If you’ve had your finger anywhere near the pulse over the past half decade you’d be aware of chill. Everything can, and most probably will, be described as “chill” in 2017. Your boyfriend is chill. Your dog is chill. Even your boss can be “pretty chill” sometimes. For once, this term doesn’t feel like a gross understatement when describing Slow Place Like Home; he’s an artist so chill it will make your weekend on Inishmaan look like a four day bender in Marbella.
Keith Mannion has been making music under the moniker of Slow Place Like Home for nearly six years now. Based in Donegal, the producer has been cooking up beats from his farmhouse cabin and slowly releasing them into the ether. Four EPs seeped out early in the decade before his first full length release Romola in 2015. It was an album steeped in the tradition of the North West but didn’t cause too much of a stir further afield. Mannion didn’t panic though. Slowly he’s been honing his craft and distilling his sound. The result of this process is When I See You … Ice Cream! – an album filled with as many delicious pop melodies as its name might suggest.
SPLH’s brand of laid-back electro pop manages to feel both party and after-party at the same time. Mannion croons over these 11 tracks in such a relaxed manner that he almost sounds horizontal at times. When I See You… boasts many different styles but all of them retain a certain lightness of touch. ‘Office Dancers’ shows off Mannion’s relaxed charm; ‘Bats’ a more intense, darker side to his character and ‘Phoenix’ hints at lingering experimental roots. None of it strays far from the point though – this is infectious pop dressed in sophisticated synth clothing.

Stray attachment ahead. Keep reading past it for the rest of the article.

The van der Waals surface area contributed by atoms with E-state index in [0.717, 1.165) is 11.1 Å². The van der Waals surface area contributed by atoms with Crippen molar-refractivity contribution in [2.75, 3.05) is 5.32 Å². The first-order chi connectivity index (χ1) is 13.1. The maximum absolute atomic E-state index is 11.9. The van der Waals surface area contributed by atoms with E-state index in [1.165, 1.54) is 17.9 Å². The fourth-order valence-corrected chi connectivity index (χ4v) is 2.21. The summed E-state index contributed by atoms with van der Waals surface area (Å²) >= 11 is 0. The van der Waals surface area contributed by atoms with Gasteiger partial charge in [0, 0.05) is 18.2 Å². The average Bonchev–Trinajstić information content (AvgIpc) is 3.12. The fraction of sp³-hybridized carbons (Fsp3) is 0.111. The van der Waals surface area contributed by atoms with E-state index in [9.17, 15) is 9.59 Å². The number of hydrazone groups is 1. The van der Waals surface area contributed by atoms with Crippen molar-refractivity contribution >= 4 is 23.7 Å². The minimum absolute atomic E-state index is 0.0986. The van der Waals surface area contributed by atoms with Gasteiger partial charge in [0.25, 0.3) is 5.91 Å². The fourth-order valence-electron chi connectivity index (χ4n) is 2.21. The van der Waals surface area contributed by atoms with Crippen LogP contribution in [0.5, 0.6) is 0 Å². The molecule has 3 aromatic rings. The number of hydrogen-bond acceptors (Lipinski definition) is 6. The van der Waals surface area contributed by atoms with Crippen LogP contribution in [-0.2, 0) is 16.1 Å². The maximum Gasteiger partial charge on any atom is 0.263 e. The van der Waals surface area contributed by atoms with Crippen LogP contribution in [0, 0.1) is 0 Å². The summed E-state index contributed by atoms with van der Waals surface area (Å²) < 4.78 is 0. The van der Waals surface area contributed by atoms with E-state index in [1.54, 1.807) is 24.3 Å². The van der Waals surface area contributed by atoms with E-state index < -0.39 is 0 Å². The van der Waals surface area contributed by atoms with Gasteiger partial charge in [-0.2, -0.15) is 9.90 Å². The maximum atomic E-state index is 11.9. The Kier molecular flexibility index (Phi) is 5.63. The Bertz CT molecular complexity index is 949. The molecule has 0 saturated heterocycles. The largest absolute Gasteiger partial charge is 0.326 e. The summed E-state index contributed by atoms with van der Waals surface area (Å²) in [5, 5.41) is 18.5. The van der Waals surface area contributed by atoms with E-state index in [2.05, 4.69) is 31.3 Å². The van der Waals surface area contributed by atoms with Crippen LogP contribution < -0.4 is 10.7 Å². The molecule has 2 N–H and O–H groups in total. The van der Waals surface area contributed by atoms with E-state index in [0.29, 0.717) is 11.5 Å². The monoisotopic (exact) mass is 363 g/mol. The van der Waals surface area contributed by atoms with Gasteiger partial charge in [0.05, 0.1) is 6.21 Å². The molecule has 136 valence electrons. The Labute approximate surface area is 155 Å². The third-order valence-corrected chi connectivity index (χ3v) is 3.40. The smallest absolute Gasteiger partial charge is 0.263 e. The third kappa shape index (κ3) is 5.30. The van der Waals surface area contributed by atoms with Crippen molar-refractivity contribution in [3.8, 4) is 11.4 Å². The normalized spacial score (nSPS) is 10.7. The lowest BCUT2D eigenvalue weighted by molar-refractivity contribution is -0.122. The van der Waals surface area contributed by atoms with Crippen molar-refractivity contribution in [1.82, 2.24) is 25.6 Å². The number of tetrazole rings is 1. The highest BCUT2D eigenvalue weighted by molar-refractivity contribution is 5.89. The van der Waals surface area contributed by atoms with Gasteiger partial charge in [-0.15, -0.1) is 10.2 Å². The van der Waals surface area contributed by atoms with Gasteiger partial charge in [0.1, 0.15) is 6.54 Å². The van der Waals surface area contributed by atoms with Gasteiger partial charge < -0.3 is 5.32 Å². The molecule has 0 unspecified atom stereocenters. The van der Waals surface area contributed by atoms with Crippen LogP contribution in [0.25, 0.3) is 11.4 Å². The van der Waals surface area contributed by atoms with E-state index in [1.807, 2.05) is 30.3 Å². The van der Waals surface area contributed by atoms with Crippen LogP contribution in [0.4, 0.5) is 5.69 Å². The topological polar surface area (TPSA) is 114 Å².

Mannion’s control of the process is obvious. He has that rare intuitive sense of how to arrange a pop song: When to take the bass out, when to bring the snare back in and where the bridge should land. This craft is most obvious on ‘Echoes’ and the titular ‘When I See You … Ice Cream!’. The former is so relaxed it’s best enjoyed over frozen cocktails in an ice bar and the latter is the kind of perfect pop tune that would catch in any decade. Mannion also has a great sense of groove that’s obvious throughout this record. The brilliantly titled ‘Model Spies with Turquoise Eyes’ is the most prominent example of this. The bass walks up and down the octaves behind the ubiquitous clap track and synth combo. It’s a beautiful piece of 90s songwriting that is at times Jamiroquai and at others X-Press 2.
Not all the tracks on this sophomore effort are as successful however. The penultimate ‘Cooper Kinetic’ is a largely forgettable and ‘Monocles & Ribbons’ sounds like what the Gallagher brothers might produce if locked in a room with 808s for a week while heavily sedated. But this doesn’t detract from the record’s overall charm. It’s a great danceable album with the kind of cultured roots that could induce involuntary head-bopping from even the most reluctant scrooge. Cal Byrne